The kinds of immersive docs I’m talking about that take an extraordinary commitment from the filmmaker have been around for a long time. Tough Bond’s antecedent is a film called Darwin’s Nightmare (2003) by French director Hubert Sauper, who was present when I and my producer and co-editor were at IDFA last November in Amsterdam. Sauper’s method was to hang out with his subjects—from politicians to street kids—in the towns that ring Tanzania’s Lake Victoria and film them for years. Since the introduction last century of the Nile Perch, an alien species of fish, the lake’s indigenous fauna and flora have been squeezed out. While an environmental disaster, the fatty, nutrient-rich flesh of the Nile Perch has turned out to be a profitable local commodity for export to European restaurants. An entire fishing industry and huge packing plant now supports the poor who live on the lake’s edge. Though they barely eke out a living on the low wages and must eat the leftover carcasses after the filets have been stripped for white Europeans, the African peasants are now dependent on the wages. Whole economic sectors have sprung up and thrived to support the peasant fishermen and plant workers, including the prostitutes who service them. Of course, this has brought the scourge of AIDS to working girls from the outlying villages. The final insult is that, through digging around persistently, Sauper finally coaxes the Russian pilots into admitting that the cargo airliners packed with frozen filets for European tables bring back lethal weapons on their inbound flights. The arms trade supplies neighbouring countries’ civil wars, contributing to the violence between their governments and rebels. Sauper’s obsessive on-the-spot camera records the truth that might never have been brought to light otherwise.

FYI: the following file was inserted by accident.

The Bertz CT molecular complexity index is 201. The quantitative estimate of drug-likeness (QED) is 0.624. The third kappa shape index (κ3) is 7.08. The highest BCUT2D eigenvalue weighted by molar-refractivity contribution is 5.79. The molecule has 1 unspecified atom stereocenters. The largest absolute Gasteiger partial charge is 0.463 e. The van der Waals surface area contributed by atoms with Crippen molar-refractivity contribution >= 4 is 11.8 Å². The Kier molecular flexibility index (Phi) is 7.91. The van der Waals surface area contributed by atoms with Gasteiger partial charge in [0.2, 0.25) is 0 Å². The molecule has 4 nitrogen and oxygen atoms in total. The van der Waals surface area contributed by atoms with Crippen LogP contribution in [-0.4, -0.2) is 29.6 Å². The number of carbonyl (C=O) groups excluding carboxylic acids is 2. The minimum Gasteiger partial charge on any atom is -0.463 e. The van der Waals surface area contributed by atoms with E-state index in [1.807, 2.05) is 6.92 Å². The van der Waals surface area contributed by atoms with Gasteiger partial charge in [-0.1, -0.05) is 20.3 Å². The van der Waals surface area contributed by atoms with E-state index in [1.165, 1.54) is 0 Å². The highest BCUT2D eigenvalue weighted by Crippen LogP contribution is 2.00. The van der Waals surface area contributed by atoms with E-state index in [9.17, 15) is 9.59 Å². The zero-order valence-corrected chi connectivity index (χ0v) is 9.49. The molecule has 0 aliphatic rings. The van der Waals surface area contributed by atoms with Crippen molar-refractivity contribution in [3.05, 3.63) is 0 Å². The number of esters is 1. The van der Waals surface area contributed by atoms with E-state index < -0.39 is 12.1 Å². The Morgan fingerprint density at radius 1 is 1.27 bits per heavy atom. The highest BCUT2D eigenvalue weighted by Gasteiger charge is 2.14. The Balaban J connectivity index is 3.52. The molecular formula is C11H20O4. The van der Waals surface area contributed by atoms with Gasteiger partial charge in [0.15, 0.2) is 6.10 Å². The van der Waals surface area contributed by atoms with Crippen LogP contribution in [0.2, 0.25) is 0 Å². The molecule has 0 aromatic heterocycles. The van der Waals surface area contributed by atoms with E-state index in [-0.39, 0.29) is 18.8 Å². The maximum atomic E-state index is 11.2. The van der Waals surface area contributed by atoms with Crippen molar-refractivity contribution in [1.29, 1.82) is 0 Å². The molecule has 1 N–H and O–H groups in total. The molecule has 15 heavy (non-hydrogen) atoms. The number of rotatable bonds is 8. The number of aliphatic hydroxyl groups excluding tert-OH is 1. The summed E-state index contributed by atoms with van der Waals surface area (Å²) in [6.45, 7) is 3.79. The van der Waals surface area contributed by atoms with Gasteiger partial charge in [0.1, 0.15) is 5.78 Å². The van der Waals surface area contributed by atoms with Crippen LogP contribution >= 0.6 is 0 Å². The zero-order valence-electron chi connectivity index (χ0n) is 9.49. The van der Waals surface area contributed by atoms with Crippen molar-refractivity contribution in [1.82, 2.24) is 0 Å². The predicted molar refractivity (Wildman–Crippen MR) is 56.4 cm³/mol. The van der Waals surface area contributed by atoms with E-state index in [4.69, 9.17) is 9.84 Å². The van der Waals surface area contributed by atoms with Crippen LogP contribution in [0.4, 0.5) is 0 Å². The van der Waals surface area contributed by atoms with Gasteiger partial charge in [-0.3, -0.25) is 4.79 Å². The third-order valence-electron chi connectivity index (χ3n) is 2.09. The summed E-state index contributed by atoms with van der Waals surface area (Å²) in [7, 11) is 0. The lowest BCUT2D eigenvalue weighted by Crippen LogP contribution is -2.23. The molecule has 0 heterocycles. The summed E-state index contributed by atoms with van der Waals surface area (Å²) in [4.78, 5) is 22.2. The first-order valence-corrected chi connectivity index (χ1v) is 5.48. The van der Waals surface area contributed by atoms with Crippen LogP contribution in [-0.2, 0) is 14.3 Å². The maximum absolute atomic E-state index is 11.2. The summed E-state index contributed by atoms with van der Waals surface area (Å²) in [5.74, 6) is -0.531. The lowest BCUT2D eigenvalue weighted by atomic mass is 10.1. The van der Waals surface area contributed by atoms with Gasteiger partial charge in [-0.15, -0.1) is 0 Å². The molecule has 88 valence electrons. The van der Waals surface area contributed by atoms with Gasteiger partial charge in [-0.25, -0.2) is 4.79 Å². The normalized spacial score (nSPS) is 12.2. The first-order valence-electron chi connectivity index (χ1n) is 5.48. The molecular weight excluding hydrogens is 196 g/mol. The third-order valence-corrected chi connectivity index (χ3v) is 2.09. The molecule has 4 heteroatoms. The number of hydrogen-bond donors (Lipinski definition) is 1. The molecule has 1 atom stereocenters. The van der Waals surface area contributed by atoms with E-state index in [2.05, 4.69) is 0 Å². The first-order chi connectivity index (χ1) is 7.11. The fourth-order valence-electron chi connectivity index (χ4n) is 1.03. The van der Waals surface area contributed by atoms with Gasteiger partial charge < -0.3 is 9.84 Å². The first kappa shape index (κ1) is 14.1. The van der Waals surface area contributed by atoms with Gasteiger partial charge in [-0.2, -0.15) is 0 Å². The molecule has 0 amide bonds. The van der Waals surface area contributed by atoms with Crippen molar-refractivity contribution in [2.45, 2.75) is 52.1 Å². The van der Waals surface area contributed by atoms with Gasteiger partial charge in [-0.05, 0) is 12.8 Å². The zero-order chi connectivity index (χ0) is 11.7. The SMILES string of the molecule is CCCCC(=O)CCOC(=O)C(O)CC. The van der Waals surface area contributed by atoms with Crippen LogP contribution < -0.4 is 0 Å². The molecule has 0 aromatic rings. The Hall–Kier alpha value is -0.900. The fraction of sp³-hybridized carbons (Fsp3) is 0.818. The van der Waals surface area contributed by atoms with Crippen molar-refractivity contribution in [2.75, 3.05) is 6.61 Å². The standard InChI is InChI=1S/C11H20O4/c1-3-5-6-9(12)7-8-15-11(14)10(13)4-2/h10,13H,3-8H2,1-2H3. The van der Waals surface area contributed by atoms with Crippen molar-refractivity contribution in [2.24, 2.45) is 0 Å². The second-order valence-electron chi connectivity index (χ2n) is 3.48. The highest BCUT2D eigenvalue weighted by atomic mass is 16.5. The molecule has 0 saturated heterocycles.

No clear villains or heroes emerge from Darwin’s Nightmare. Instead, there is the shared tragedy and responsibility of the human family. You can identify victims and perpetrators, but you can’t find one clear source of evil; neither can you find an example of pure virtue.